Tuesday, March 23, 2010
Deadly Little Lies by Laurie Faria Stolarz
"Last fall, sixteen-year-old Camelia fell for Ben, the mysterious new boy at school who turned out to have a very mysterious gift--pyschometry, the ability to sense the future through touch. But just as Camelia and Ben's romance began to heat up, he abruptly left town. Brokenhearted, Camelia has spent the last few months studying everything she can about psychometry, and experiencing her own strange brushes with premonition. Camelia wonders if Ben's abilities have somehow rubbed off on her. Can the power of psychometry be transferred?
Even once Ben returns to school, Camelia can't get close enough to share her secret with him. Despite the romantic tension between them, Ben remains aloof, avoiding contact. Then when an unexpected kiss leads to a frightening argument, Camelia makes the painful decision to let Ben go and move on. Adam, the hot new guy at work, seems good for her in ways Ben wasn't. Adam is easygoing, and seems to really care about her.
But when Camelia and Adam start dating, a surprising love triangle results. A chilling sequence of events upturns secrets from Ben's past--and Adam's. Someone is lying, and it's up to Camelia to figure out who-before it's too late." - Goodreads.com
I'm not sure why, but I didn't really have high expectations for this one. It took me forever to finally get around to reading it, which also had a little to do with how little I remembered of the first book. I ended up paging through the Deadly Little Secret before staring this one just as a reminder of what happened and who the characters were. And I'm glad that I did, because I think I would have been totally lost if I hadn't.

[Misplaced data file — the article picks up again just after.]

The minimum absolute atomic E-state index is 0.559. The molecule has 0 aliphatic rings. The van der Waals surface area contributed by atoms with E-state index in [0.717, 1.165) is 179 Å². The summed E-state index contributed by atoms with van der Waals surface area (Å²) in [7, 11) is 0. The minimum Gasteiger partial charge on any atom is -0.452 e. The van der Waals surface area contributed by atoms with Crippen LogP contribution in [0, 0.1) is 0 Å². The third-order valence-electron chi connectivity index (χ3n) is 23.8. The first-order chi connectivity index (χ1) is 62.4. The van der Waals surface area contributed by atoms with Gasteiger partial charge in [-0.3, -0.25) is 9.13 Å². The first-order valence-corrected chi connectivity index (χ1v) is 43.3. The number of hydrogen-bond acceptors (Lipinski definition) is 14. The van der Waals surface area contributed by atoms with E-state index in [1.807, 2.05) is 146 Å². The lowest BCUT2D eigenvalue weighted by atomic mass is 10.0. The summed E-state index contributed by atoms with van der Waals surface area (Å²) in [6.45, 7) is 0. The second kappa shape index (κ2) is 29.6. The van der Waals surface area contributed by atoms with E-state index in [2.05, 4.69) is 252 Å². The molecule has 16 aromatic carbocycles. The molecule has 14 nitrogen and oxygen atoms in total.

In truth though, I genuinely enjoyed this book. The dialogue was funny and the emotions real. I loved how Stolarz was able to connect Camelia's passion for ceramics into the plot, and particularly how detailed she was in the actual art of ceramics. As a clay-lover myself, I was excited that I actually knew what she was talking about when she used little bits of potters' lingo in the story.
And the ending to this one was so much more satisfying than the first. Seriously, I think I would have dropped the series if she had pulled another ending like that. But now it's not an issue.
Happy Factor: 4/5
Other books by Laurie Faria Stolarz: Blue is for Nightmares Series, Deadly Little Secret